Why Self-control is a Key Tenet of Taekwondo

self-controlIn our classes, both young and old, we make it a point to recite the tenets of Taekwondo at the beginning of every class.  The purpose of this, of course, is to remind everyone the general guidelines we, as martial artists, use to live by.  In addition, every week, we discuss one tenet in very good detail–asking each student to find examples they see or actually exercise in their daily lives.

Recently we covered “self-control.”

On the student’s card, this tenet encourages the student to calm themselves down in the face of anger or frustration, by breathing in a relaxed manner while counting up to ten.  This process actually has some logic to it because our emotions generally take over when we get angry; by counting to 10, we engage the side of our brain that deals with reason and logic.  The combination of relaxed breathing and counting help control the anger that is brewing inside us.  The result is that we are less likely to be angry, and thus less likely to say or do something we will regret in the future.

Because we teach everyone targeted defensive blocks, strikes, punches, and kick, it is very crucial that we temper these skills with self-control (in concert with the other tenets).  Without self-control, a person learning these skills can easily become a bully, or worse, a danger to society.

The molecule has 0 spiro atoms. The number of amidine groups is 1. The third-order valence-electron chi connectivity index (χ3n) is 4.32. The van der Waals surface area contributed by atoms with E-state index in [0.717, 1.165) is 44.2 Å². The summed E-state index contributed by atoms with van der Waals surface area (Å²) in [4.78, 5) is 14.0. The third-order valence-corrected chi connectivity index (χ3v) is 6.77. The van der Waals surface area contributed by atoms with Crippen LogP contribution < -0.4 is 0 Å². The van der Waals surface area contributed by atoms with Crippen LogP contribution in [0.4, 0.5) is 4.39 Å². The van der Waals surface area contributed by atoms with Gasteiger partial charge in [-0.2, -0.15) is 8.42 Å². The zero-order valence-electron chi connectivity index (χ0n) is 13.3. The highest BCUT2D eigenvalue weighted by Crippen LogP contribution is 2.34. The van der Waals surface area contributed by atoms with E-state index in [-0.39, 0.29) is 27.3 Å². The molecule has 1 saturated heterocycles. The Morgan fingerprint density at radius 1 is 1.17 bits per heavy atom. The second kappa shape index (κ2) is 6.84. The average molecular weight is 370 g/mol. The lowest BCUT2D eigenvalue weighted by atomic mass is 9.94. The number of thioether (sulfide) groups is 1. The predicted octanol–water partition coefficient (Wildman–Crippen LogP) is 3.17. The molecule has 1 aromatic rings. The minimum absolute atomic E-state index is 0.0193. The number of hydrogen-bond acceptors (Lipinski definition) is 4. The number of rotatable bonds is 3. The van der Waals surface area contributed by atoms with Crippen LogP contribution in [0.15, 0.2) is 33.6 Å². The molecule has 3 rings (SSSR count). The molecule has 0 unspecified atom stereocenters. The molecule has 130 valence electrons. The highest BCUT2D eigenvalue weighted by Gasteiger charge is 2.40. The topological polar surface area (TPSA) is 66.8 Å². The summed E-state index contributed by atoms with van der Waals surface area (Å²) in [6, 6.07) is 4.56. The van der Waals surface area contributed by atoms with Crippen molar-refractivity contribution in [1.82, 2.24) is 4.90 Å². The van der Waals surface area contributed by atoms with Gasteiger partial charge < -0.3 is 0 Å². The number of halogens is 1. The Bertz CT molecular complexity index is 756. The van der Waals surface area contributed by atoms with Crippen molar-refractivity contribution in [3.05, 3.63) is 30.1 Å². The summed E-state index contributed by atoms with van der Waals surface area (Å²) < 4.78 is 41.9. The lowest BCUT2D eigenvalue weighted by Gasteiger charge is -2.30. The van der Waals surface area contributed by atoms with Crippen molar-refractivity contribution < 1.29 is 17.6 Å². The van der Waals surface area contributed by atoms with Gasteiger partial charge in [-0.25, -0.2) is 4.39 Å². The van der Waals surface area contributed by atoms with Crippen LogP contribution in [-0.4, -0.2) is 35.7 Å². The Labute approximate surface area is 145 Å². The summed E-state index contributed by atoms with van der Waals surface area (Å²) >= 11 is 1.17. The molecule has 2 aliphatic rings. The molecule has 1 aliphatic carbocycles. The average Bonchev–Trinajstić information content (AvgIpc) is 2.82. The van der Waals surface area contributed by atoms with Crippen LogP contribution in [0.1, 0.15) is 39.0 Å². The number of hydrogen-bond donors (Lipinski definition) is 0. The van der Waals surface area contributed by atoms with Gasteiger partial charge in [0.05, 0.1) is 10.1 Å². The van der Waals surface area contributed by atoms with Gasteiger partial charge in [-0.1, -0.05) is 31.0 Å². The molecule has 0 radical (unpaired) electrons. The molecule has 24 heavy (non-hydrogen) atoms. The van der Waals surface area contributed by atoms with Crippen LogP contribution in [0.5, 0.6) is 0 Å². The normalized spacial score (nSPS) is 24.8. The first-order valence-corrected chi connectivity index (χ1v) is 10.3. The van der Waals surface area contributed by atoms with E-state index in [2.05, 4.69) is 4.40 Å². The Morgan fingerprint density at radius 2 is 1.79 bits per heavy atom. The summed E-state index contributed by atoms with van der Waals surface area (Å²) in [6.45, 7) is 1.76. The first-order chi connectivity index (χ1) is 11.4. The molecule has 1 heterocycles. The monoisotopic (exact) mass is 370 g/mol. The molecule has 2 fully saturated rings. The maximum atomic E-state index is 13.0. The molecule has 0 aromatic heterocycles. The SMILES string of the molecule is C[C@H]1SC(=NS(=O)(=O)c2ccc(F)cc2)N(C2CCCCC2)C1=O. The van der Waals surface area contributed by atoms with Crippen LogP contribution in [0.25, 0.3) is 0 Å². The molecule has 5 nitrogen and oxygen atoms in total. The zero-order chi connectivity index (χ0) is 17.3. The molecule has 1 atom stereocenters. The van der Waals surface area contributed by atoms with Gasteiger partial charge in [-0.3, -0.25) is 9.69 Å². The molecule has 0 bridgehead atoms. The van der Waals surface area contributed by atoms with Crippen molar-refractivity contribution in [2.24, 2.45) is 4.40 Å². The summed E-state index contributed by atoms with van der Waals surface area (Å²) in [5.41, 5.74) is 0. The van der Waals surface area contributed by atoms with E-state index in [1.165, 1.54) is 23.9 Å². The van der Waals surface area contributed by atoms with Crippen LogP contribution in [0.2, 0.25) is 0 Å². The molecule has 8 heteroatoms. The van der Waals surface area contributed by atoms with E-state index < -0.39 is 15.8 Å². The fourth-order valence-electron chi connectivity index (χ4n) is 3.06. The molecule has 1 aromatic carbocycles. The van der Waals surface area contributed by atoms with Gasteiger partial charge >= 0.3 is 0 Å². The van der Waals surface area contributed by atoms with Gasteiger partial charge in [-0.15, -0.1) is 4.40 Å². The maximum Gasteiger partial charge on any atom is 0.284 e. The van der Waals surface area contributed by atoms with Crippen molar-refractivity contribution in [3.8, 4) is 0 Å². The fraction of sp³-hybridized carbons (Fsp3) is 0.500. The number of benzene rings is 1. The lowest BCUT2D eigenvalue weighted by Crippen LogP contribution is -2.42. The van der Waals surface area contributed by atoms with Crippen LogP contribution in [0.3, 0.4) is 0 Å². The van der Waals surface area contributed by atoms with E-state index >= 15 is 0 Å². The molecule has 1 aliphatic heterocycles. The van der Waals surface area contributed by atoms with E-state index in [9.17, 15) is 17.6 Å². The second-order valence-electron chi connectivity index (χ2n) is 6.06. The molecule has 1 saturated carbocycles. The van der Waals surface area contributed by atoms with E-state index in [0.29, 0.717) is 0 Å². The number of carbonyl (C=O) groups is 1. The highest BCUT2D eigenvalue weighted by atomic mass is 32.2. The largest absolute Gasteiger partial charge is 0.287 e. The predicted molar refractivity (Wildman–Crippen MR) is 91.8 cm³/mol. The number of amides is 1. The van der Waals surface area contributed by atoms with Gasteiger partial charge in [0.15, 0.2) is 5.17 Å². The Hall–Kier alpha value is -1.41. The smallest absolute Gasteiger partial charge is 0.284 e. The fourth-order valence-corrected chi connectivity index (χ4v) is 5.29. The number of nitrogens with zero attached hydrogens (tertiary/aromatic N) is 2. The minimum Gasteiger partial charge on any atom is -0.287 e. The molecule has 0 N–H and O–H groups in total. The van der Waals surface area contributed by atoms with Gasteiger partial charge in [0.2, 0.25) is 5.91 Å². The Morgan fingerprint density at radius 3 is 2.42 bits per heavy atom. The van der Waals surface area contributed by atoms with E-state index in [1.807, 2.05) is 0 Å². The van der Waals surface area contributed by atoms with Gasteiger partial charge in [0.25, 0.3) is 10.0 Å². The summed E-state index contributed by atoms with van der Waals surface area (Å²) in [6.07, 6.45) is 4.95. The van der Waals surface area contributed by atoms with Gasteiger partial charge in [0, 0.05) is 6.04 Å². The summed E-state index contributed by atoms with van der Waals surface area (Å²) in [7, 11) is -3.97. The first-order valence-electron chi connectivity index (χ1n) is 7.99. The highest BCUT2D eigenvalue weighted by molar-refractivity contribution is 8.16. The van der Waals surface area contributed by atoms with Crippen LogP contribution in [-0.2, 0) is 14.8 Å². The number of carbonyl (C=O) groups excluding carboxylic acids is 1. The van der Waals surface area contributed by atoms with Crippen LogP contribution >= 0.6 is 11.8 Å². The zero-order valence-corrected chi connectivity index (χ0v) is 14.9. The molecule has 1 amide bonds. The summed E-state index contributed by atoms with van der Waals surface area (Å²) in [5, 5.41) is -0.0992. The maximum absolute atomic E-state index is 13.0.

Be advised that students who use their skills for other than self-defense, can quickly find themselves suspended from Taekwondo classes.

Self-control is not just about anger control.  It is all about controlling ones self from temptations.  There are many pressures in our environment, as well as within our feelings, that cause us to do something.  Sometimes what we do is good, but more often than not, it is something that isn’t good.

At school for example, kids are under constant peer pressure to be with the “in crowd.”  Say for example, the “in crowd” are all smokers.  This creates peer pressure for a kid to smoke since that act is associated with that group.  A strong sense of self-control, can help a child justify to themselves why that group is not such an “in crowd” after all.  Instead, they will learn to feel sorry for those that fall and succumb to peer pressure.

There are many other things kids (as well as adults), can be tempted to do.  With self-control, they can temper such urges.

Now you know the importance of self-control, and what can happen, should a student fail to exercise it.

Have you exercised self-control lately, or have you seen someone put it to use?  Please share by commenting below.

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